CEDAR CITY – The Cedar City community and city officials continue to help with cleanup after Sunday’s snowstorm, leaving fallen tree branches and limbs in yards and roads.
While cleanup efforts are going well and progress has been made, there is still much that has to be done.
“We’re hoping that most of it will be completed by the end of next week,” Cedar City Manager Rick Holman said.
The storm hit Cedar City after its annual spring cleanup. During this cleanup citizens are allowed to put branches and debris out on the street for transport. The spring cleanup takes approximately three weeks to complete.
“If we were to have done this all by ourselves with the street crew, we would have been months doing this,” Holman said, “The community has stepped up tremendously and just given of their time and resources to assist with this.”
The large amount of debris and destruction to trees is unique and unexpected.
“We’ve kind of estimated that all of the debris from this storm is probably six or seven times the amount of material that we typically do during spring cleanup,” Holman said.
Because of its involvement in other city responsibilities – typically taking place after the spring cleanup – Cedar City maintenance and street crews have asked the help of community members.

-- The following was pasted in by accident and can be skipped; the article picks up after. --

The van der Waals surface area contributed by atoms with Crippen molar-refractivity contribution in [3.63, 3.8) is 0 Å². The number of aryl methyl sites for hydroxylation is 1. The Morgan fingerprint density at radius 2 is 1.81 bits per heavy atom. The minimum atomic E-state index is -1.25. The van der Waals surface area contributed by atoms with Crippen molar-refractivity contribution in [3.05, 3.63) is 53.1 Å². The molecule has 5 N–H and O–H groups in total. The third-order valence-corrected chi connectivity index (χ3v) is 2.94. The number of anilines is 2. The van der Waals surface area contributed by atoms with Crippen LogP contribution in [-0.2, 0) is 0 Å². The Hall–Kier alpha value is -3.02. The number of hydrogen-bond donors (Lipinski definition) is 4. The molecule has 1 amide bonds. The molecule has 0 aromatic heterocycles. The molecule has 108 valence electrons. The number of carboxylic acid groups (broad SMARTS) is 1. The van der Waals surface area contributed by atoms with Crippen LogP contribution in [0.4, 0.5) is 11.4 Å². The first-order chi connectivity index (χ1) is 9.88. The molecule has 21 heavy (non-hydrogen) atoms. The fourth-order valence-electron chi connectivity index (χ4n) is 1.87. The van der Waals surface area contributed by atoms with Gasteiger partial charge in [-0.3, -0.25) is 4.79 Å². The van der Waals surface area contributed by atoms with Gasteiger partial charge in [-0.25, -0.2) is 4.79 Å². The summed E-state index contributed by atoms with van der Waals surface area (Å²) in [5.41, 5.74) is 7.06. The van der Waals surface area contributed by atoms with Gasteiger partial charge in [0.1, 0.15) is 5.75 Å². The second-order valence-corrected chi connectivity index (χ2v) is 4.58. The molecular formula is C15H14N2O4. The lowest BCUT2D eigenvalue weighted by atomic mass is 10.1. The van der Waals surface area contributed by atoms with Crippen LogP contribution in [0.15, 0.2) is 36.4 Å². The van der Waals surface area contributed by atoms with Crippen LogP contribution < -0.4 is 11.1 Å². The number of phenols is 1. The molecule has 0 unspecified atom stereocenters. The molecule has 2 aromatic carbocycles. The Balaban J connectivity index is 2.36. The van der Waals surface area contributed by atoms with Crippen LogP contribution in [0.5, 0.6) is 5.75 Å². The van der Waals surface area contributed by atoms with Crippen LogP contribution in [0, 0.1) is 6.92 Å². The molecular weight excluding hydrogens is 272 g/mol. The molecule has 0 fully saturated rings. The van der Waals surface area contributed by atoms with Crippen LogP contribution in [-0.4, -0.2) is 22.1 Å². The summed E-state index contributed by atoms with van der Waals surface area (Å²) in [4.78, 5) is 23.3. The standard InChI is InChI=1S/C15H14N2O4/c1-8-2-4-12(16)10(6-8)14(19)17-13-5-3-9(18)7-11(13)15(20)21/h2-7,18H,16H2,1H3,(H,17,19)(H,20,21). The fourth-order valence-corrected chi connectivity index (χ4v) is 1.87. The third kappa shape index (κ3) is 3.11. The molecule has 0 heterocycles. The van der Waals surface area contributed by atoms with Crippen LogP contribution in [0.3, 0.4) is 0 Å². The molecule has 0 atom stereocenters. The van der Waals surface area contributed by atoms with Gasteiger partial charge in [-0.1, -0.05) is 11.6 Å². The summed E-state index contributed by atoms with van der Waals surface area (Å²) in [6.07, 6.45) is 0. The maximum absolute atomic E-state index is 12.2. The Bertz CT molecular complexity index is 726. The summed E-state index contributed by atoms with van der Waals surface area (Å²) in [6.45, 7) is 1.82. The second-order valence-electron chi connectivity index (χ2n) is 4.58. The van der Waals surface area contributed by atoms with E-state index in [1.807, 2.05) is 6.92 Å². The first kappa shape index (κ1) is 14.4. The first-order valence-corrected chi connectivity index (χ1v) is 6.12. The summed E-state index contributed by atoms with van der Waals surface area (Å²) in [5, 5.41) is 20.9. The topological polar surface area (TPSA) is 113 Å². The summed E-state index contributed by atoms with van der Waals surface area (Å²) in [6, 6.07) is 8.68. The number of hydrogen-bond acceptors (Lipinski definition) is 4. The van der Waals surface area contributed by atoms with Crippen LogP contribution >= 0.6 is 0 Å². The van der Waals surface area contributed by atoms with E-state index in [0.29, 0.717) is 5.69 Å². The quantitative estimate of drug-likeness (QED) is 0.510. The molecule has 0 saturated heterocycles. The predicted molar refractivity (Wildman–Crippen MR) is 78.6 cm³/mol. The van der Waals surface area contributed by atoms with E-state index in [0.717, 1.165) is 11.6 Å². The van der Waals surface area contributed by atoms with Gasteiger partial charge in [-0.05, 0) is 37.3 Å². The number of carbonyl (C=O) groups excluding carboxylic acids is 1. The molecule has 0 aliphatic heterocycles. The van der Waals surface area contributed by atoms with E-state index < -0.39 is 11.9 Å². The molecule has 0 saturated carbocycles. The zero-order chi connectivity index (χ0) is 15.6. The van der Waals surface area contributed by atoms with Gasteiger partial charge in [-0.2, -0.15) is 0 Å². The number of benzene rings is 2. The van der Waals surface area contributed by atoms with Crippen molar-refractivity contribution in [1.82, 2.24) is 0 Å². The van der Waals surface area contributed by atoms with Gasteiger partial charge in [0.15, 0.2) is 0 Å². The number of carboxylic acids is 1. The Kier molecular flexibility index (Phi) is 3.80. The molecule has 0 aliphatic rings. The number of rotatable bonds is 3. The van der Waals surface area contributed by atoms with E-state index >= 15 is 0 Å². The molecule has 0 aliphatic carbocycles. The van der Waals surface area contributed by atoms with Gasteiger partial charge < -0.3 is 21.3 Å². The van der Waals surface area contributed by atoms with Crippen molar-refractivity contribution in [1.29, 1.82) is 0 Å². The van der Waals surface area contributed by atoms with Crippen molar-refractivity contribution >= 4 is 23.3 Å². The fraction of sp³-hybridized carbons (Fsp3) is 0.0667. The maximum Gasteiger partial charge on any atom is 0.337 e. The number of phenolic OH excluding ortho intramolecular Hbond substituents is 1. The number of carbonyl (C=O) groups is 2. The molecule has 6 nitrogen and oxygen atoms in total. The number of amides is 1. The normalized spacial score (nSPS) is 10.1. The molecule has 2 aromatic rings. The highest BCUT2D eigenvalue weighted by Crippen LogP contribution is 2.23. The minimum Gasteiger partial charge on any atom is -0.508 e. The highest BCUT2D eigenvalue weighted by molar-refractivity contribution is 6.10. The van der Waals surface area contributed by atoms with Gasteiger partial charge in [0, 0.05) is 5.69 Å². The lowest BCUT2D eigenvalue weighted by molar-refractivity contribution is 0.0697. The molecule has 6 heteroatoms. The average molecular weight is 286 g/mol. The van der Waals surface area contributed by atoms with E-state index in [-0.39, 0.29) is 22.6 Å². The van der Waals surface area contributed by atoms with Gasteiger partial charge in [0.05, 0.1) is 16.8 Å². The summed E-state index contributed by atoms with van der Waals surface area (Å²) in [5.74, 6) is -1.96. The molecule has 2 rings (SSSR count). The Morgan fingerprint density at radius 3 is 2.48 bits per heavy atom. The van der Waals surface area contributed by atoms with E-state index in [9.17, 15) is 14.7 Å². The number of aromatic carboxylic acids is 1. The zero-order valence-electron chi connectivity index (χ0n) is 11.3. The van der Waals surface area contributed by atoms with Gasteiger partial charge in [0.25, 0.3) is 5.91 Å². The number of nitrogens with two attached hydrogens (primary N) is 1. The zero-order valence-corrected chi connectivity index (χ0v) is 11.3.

“The participation from the community has been phenomenal,” Maile Wilson, mayor of Cedar City, said. “It’s a job that not one group could do on their own, just because of the magnitude of tree branches that have been in the road.“
Although the mayor and City Council members have been organizing and participating in cleanup efforts, they are thankful for the increased manpower of Cedar City citizens.
“Cedar City people are pretty special,” Paul Cozzens, Cedar City councilman said, “When things need to get done we have a spirit of volunteerism and a work ethic that I think is unmatched.”
The storm is a hardship, but the cleanup efforts have brought people to work together through a common goal, Cozzens said.
Cedar City resident Pete Tovar along with his neighborhood helped with cleanup efforts in his area.
“It was pretty cool, we had a good turnout, we all had a good time and we were able to help the community also,” Tovar said. “Like they say, many hands make light work.”
According to the Cedar City website, the Cedar City Pit is still accepting limbs and branches free of charge on weekdays during daylight hours. The pit will be also be open from 7 a.m. to 5 p.m. on Saturday.
The Cedar City Pit is located on Lund Highway, north of state Route 56. City crews continue to work throughout the city in the cleanup effort.
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